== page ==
Players at Cardiff City and Swansea City are among all those in the Premier League and Championship awaiting the outcome of talks over wage cuts.
Both Welsh clubs have announced some of their senior staff and managers are having their pay reduced as a result of the coronavirus crisis.
They have also joined some other clubs in claiming they will use taxpayers’ money by taking advantage of the government’s furlough scheme.
But as yet no agreement has been reached between clubs and the Professional Footballers Association over how players will respond to the effects of the sporting shutdown, from the top level through to League Two clubs like Newport County.
Clubs are extremely wary of imposing wage cuts and want voluntary across-the-board reductions. If they reduced wages without agreement then the players’ contracts would have been breached and they would effectively be free to walk out and join a rival.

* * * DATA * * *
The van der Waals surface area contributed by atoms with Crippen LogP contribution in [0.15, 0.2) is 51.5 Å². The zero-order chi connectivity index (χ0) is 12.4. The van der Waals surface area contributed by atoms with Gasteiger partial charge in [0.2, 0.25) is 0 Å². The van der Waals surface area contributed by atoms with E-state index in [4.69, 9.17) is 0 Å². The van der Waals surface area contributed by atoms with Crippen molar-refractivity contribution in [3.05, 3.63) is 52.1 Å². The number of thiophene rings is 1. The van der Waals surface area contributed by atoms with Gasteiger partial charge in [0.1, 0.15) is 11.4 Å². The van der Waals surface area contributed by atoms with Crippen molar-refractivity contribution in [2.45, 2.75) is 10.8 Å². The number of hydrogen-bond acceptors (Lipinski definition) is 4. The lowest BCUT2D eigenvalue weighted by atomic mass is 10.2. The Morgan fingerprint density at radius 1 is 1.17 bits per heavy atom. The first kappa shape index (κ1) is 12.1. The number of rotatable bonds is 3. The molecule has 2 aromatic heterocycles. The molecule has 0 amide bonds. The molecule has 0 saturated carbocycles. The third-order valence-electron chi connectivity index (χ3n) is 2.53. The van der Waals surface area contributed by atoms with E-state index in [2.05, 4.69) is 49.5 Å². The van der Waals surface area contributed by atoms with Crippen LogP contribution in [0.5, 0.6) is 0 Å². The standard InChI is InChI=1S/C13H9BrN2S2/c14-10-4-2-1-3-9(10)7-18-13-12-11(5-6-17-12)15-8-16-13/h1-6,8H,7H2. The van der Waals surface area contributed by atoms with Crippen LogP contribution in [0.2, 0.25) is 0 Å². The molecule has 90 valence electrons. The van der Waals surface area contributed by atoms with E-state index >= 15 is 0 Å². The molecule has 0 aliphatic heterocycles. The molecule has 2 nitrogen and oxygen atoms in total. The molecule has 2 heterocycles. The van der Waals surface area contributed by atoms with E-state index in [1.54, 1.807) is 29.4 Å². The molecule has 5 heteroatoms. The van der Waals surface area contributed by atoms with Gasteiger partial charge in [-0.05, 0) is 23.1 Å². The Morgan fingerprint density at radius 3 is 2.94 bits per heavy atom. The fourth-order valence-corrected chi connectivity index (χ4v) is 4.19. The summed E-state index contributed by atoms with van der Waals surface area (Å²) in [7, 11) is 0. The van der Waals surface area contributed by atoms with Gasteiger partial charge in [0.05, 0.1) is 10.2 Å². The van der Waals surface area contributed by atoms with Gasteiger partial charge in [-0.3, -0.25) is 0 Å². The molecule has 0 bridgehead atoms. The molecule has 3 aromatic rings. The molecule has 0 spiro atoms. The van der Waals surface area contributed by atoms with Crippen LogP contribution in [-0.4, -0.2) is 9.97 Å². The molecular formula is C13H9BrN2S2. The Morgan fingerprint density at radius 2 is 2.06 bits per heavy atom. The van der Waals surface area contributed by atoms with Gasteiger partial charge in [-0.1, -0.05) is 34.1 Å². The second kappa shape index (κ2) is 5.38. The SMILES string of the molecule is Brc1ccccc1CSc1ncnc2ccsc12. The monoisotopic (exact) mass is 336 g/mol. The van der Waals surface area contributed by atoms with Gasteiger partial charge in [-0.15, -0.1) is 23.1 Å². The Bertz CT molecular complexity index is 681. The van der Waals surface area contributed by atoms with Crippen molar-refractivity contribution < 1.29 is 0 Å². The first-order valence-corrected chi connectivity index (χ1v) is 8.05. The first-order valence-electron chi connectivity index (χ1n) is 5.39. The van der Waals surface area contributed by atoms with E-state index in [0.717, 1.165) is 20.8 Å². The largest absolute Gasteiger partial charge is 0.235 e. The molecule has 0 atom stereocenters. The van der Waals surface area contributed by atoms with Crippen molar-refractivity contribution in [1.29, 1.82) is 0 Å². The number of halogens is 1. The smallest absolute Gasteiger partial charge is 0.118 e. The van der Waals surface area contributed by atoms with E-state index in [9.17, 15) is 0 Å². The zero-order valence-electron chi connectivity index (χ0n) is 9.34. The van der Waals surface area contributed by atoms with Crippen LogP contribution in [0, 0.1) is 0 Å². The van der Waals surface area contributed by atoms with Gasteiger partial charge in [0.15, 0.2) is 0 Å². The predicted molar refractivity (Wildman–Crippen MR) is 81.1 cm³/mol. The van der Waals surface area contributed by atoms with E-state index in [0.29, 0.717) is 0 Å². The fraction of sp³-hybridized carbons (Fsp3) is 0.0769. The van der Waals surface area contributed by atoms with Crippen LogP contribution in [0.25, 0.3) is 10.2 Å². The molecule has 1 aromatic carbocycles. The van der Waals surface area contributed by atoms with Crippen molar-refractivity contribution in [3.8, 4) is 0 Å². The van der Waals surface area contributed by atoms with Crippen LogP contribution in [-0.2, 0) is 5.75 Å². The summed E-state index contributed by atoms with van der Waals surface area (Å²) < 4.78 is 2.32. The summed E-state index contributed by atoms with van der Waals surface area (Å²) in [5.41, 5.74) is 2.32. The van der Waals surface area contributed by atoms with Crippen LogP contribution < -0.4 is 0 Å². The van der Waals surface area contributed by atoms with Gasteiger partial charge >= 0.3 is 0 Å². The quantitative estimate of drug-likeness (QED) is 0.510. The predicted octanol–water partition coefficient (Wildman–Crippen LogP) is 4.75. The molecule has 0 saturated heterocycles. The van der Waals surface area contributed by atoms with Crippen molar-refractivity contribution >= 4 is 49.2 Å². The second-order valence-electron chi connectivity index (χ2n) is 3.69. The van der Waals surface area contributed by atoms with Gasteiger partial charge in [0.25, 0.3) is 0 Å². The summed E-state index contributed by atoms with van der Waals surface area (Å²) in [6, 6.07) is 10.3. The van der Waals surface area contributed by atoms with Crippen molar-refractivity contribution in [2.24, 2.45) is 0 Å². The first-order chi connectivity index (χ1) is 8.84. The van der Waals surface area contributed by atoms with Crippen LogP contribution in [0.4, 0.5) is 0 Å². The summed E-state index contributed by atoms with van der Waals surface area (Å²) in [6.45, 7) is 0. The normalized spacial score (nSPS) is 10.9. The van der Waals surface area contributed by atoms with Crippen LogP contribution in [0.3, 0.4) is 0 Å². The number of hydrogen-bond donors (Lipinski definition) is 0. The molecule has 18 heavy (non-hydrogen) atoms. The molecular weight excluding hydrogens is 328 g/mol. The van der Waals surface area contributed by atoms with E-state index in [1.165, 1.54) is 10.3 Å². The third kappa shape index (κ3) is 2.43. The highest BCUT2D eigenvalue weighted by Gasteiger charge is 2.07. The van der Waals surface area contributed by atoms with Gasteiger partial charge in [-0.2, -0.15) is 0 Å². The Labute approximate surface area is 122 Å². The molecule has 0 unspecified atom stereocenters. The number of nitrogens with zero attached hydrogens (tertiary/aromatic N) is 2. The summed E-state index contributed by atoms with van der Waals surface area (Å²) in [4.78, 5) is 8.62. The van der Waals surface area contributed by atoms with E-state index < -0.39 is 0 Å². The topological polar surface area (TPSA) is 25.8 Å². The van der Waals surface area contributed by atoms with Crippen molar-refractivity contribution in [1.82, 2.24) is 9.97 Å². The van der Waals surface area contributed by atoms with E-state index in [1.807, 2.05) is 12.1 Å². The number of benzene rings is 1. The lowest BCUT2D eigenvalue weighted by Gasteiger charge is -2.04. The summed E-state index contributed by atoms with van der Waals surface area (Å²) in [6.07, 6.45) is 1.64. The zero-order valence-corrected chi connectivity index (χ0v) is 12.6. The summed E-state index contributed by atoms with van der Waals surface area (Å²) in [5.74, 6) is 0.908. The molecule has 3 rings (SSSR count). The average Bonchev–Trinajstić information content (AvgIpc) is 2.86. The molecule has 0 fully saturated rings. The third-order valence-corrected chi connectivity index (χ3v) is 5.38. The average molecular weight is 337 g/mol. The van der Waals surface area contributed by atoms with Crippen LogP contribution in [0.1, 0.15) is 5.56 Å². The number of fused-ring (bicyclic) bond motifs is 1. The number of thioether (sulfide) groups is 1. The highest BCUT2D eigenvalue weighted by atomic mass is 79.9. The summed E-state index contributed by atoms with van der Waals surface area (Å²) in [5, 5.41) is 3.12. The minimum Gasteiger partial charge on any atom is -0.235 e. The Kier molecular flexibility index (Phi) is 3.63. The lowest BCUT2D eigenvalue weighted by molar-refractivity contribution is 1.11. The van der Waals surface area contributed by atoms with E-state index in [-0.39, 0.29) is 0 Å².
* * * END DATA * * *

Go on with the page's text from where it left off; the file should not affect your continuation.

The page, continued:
Premier League clubs will gather via conference call for a shareholders’ meeting on Friday morning. Consideration will be given to an indefinite suspension of the professional game in England and Wales rather than a fixed date, with the landscape having shifted significantly since March 19 when the decision was taken to suspend until at least April 30.
Clubs from the Premier League to League Two have already placed non-playing staff on furlough leave under the Government’s coronavirus job retention scheme which pays 80 per cent of an employee’s monthly salary up to a maximum of £2,500.
Pressure is mounting on the PFA from the Premier League and the EFL to agree to measures under which players make some form of sacrifice, with Tranmere chairman and former Football Association chief executive Mark Palios saying a collective agreement was “absolutely essential”.
The sport is also facing external pressure, with Health Secretary Matt Hancock calling on Premier League players to take a cut.
He said: “I think that everybody needs to play their part in this national effort and that means Premier League footballers too.